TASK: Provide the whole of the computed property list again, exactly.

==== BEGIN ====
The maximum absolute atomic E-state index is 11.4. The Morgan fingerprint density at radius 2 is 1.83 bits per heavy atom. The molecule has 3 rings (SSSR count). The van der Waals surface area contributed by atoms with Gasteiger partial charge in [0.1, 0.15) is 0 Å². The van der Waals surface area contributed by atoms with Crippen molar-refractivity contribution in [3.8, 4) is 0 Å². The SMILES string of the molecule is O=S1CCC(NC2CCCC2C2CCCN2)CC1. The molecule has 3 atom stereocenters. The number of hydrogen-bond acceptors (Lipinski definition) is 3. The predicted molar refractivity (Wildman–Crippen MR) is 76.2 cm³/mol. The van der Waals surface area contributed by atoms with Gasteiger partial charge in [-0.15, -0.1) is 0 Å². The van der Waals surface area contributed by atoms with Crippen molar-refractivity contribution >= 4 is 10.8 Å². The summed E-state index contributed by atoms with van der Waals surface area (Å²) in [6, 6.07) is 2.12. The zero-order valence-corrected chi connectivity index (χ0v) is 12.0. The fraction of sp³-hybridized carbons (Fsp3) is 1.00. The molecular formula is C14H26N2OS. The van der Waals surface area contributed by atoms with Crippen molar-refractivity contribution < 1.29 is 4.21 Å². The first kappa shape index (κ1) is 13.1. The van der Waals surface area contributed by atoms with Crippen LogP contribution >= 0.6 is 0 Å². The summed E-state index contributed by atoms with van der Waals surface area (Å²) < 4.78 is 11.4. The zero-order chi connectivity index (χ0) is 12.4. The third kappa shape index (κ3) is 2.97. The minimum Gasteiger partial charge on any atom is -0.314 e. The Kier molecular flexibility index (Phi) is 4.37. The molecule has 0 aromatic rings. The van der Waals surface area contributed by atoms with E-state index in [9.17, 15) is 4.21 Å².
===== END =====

The maximum absolute atomic E-state index is 11.4. The Morgan fingerprint density at radius 2 is 1.83 bits per heavy atom. The molecule has 3 rings (SSSR count). The van der Waals surface area contributed by atoms with Gasteiger partial charge in [0.1, 0.15) is 0 Å². The van der Waals surface area contributed by atoms with Crippen molar-refractivity contribution in [3.8, 4) is 0 Å². The SMILES string of the molecule is O=S1CCC(NC2CCCC2C2CCCN2)CC1. The molecule has 3 atom stereocenters. The number of hydrogen-bond acceptors (Lipinski definition) is 3. The predicted molar refractivity (Wildman–Crippen MR) is 76.2 cm³/mol. The van der Waals surface area contributed by atoms with Gasteiger partial charge in [-0.15, -0.1) is 0 Å². The van der Waals surface area contributed by atoms with Crippen molar-refractivity contribution >= 4 is 10.8 Å². The summed E-state index contributed by atoms with van der Waals surface area (Å²) in [6, 6.07) is 2.12. The zero-order valence-corrected chi connectivity index (χ0v) is 12.0. The fraction of sp³-hybridized carbons (Fsp3) is 1.00. The molecular formula is C14H26N2OS. The van der Waals surface area contributed by atoms with Crippen molar-refractivity contribution < 1.29 is 4.21 Å². The first kappa shape index (κ1) is 13.1. The van der Waals surface area contributed by atoms with Crippen LogP contribution >= 0.6 is 0 Å². The summed E-state index contributed by atoms with van der Waals surface area (Å²) < 4.78 is 11.4. The zero-order chi connectivity index (χ0) is 12.4. The third kappa shape index (κ3) is 2.97. The minimum Gasteiger partial charge on any atom is -0.314 e. The Kier molecular flexibility index (Phi) is 4.37. The molecule has 0 aromatic rings. The van der Waals surface area contributed by atoms with E-state index in [9.17, 15) is 4.21 Å².